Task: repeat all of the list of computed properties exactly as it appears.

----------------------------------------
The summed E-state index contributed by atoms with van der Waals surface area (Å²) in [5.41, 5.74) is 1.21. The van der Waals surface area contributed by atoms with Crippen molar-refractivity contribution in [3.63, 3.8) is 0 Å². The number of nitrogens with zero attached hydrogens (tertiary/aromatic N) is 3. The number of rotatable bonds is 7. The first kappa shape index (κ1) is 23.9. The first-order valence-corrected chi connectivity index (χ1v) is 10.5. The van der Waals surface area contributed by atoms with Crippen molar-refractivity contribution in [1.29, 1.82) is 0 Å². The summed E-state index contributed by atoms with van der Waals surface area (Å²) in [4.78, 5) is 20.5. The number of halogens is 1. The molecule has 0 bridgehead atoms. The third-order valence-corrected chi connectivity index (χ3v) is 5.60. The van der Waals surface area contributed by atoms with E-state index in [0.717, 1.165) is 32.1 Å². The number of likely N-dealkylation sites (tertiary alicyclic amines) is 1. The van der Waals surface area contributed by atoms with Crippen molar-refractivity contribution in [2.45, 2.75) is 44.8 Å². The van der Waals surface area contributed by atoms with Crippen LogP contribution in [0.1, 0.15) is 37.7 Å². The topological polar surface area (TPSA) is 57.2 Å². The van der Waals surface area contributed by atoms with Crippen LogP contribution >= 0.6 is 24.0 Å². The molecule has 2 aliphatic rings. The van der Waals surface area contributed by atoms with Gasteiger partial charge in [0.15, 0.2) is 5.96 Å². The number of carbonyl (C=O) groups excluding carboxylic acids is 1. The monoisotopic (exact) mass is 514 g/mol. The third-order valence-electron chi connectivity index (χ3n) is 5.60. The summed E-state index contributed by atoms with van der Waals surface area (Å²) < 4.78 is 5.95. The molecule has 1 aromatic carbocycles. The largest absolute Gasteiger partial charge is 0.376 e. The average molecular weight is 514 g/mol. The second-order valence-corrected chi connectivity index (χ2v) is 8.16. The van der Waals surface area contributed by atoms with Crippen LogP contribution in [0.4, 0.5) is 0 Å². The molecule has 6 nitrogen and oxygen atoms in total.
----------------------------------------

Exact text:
The summed E-state index contributed by atoms with van der Waals surface area (Å²) in [5.41, 5.74) is 1.21. The van der Waals surface area contributed by atoms with Crippen molar-refractivity contribution in [3.63, 3.8) is 0 Å². The number of nitrogens with zero attached hydrogens (tertiary/aromatic N) is 3. The number of rotatable bonds is 7. The first kappa shape index (κ1) is 23.9. The first-order valence-corrected chi connectivity index (χ1v) is 10.5. The van der Waals surface area contributed by atoms with Crippen molar-refractivity contribution in [1.29, 1.82) is 0 Å². The summed E-state index contributed by atoms with van der Waals surface area (Å²) in [4.78, 5) is 20.5. The number of halogens is 1. The molecule has 0 bridgehead atoms. The third-order valence-corrected chi connectivity index (χ3v) is 5.60. The van der Waals surface area contributed by atoms with E-state index in [0.717, 1.165) is 32.1 Å². The number of likely N-dealkylation sites (tertiary alicyclic amines) is 1. The van der Waals surface area contributed by atoms with Crippen molar-refractivity contribution in [2.45, 2.75) is 44.8 Å². The van der Waals surface area contributed by atoms with Crippen LogP contribution in [0.1, 0.15) is 37.7 Å². The topological polar surface area (TPSA) is 57.2 Å². The van der Waals surface area contributed by atoms with Crippen LogP contribution >= 0.6 is 24.0 Å². The molecule has 2 aliphatic rings. The van der Waals surface area contributed by atoms with Gasteiger partial charge in [0.15, 0.2) is 5.96 Å². The number of carbonyl (C=O) groups excluding carboxylic acids is 1. The monoisotopic (exact) mass is 514 g/mol. The third-order valence-electron chi connectivity index (χ3n) is 5.60. The summed E-state index contributed by atoms with van der Waals surface area (Å²) < 4.78 is 5.95. The molecule has 1 aromatic carbocycles. The largest absolute Gasteiger partial charge is 0.376 e. The average molecular weight is 514 g/mol. The second-order valence-corrected chi connectivity index (χ2v) is 8.16. The van der Waals surface area contributed by atoms with Crippen LogP contribution in [0.4, 0.5) is 0 Å². The molecule has 6 nitrogen and oxygen atoms in total.